Another feature many iPhone users don’t know exists is the ability to lock your focus and exposure. To do this, tap and hold the area you want to be in focus for a few seconds until you see “AE/AF LOCK” appear at the top of your screen. Using this feature and combining it with burst mode allows you to capture movement such as the below underground shot in Berlin and most importantly, it stops the camera from auto refocusing after each capture, meaning you can continue to move (while ensuring your focus is not affected), adjust the exposure and snap until you’re happy.

image by @poeticwordvomit manual focus and exposure + burst modeProcessed with VSCOcam with f2 preset

image by @poeticwordvomit locking manual focus and exposure


4.) Search for unique perspectives
It is easy to become lazy and impatient and simply shoot a subject from an obvious or well known perspective, however taking the time to explore your surroundings in search for a unique perspective will produce satisfying results that will motivate and inspire you to continue pushing yourself creatively.
Photos captured on a smartphone can appear somewhat flat but all it takes is a little extra thought with your composition to create more depth. To achieve this, simply take time to notice any play with natural light to try achieve a combination of layers and depth in your capture, add a human element to elevate the mood or provide a sense of scale, or compose with a leading line or lines which are a great way to draw your viewer in.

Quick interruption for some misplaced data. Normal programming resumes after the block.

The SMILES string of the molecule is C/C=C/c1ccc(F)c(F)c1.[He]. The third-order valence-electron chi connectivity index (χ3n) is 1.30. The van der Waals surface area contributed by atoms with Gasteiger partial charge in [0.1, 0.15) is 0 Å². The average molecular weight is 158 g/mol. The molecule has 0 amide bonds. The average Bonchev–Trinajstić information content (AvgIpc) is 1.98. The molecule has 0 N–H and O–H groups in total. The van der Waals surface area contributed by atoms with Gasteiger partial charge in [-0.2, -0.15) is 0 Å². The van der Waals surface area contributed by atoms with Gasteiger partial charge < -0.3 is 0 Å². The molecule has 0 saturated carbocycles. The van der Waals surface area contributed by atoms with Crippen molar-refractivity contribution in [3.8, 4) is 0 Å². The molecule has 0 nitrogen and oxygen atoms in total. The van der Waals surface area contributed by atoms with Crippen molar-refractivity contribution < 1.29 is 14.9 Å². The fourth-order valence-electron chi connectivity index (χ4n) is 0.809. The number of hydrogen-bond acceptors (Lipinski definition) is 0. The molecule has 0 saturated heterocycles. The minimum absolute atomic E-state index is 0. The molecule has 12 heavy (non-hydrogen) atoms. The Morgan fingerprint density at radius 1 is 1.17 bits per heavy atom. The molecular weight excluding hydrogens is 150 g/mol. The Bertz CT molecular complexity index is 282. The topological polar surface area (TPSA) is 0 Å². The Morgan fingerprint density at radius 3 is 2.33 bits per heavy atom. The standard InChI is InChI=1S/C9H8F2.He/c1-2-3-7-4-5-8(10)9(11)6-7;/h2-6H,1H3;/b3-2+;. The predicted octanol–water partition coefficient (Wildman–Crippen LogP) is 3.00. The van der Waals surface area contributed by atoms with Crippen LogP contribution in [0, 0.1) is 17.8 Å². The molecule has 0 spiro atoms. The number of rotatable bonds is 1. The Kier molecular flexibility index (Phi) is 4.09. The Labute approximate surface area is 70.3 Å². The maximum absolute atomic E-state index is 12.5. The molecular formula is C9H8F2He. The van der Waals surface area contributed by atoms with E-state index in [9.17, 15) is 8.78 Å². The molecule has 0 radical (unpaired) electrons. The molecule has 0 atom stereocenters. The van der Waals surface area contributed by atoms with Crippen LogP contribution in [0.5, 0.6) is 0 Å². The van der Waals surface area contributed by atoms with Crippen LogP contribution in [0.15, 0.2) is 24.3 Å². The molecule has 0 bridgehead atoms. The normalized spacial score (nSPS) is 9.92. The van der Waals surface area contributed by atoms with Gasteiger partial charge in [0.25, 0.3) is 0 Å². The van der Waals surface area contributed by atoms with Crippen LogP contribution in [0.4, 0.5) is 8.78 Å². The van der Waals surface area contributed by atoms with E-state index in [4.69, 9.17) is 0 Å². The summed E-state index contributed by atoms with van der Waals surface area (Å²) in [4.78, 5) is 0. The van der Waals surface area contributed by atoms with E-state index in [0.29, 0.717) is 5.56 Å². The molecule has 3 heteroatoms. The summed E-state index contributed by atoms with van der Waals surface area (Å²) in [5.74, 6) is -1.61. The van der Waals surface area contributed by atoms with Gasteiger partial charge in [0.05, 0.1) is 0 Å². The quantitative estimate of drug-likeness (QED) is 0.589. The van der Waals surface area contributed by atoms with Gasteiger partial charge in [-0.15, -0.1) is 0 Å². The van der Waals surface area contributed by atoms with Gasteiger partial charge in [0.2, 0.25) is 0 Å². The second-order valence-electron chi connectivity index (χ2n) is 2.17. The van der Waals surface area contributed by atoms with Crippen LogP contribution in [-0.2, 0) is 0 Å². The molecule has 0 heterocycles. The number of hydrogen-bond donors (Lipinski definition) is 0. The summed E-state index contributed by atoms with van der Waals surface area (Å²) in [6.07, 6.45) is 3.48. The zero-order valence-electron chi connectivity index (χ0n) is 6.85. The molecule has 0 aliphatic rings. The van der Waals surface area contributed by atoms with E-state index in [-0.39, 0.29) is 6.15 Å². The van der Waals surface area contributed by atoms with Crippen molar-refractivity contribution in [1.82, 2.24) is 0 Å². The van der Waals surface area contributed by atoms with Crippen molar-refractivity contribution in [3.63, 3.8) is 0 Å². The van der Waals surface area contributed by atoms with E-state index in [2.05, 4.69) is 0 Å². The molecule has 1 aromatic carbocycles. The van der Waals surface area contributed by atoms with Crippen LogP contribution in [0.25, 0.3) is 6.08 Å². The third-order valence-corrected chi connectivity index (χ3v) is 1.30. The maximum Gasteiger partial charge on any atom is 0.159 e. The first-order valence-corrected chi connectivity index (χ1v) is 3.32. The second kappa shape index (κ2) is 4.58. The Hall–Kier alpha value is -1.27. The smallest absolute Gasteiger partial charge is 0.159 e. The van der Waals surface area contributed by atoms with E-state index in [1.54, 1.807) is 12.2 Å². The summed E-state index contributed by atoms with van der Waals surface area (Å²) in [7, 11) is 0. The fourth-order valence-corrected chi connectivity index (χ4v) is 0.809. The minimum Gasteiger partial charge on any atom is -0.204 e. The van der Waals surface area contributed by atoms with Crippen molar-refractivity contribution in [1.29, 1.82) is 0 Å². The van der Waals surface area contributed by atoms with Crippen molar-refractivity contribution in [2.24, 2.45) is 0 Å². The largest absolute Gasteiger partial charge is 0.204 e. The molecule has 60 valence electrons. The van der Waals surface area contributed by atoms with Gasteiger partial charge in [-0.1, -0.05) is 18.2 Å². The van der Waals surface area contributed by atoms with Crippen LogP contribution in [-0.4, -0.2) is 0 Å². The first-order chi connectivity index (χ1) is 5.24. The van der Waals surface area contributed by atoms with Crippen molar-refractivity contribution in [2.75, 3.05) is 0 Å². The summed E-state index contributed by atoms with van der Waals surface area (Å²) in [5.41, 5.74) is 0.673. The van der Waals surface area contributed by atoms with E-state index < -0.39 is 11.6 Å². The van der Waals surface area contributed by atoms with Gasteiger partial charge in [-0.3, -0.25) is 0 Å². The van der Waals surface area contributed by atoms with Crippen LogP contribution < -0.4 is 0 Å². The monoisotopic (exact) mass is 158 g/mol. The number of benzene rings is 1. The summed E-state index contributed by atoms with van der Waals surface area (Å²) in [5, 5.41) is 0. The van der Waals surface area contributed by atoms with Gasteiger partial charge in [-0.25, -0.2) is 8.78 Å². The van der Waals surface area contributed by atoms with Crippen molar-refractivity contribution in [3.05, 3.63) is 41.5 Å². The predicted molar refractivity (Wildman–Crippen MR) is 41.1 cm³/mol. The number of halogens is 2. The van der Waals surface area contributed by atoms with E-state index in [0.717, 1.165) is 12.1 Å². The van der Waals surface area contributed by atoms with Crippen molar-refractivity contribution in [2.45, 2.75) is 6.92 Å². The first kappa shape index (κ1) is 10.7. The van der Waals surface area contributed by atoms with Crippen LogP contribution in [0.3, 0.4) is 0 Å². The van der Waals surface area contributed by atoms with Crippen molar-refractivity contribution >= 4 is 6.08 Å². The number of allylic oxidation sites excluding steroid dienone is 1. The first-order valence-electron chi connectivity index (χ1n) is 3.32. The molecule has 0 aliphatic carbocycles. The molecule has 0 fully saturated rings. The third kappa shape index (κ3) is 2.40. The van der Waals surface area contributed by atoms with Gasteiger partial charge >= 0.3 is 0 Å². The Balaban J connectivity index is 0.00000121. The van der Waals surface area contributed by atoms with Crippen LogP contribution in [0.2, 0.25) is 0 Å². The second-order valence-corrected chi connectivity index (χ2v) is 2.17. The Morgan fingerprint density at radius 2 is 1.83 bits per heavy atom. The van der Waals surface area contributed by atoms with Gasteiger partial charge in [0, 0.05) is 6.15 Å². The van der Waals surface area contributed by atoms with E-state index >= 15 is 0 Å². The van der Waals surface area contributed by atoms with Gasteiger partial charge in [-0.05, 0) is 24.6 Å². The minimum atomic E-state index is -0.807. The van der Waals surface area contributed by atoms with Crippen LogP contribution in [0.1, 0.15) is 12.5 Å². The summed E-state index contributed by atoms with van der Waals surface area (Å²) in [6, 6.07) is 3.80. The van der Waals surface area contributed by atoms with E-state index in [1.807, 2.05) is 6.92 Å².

One of the first things Samah noticed about @pketron’s work which turned her into an instant fan was the clever compositions and play with lines.

image by @pketron leading linesProcessed with VSCOcam with hb1 preset

image by @poeticwordvomit leading linesProcessed with VSCOcam with m6 preset


5.) Take multiple shots of the same subject
Don’t be afraid to fill your camera roll with multiple shots of the same subject. Samah does this often, especially when the capture has a moving human element and upon reviewing her captures, she finds that a simple detail such as the position or motion of the subject’s body can take an ordinary shot to another level.

image by @poeticwordvomit multiple shots (spent 18 minutes under the stairs at Apple store Sydney and took over 20 shots until I was happy with this!)Processed with VSCOcam with h3 preset

image by @poeticwordvomit human element (took 8 shots as my subject moved the position of his hands/body and this was my fav)


6.) Experiment and try using various apps or accessories
To date, Samah’s account on Instagram is full of images taken with an iPhone, which she explains has been both fun and challenging. She believes photography is not and should not be defined by the equipment one uses and for her, anything that can be shot and produced on a SLR, such as macro shots or certain long exposures, can also be attempted with the iPhone and the results can certainly be great – you simply have to be willing to try.

Tripod + Slowshutter App

Samah attaches a nifty little attachment to her tripod and uses the app SlowShutter for long exposures.

image by @poeticwordvomit Tripod + Slowshutter App, Long Exposure

image by @poeticwordvomit Tripod + Slowshutter App, Long ExposureProcessed with VSCOcam with m5 preset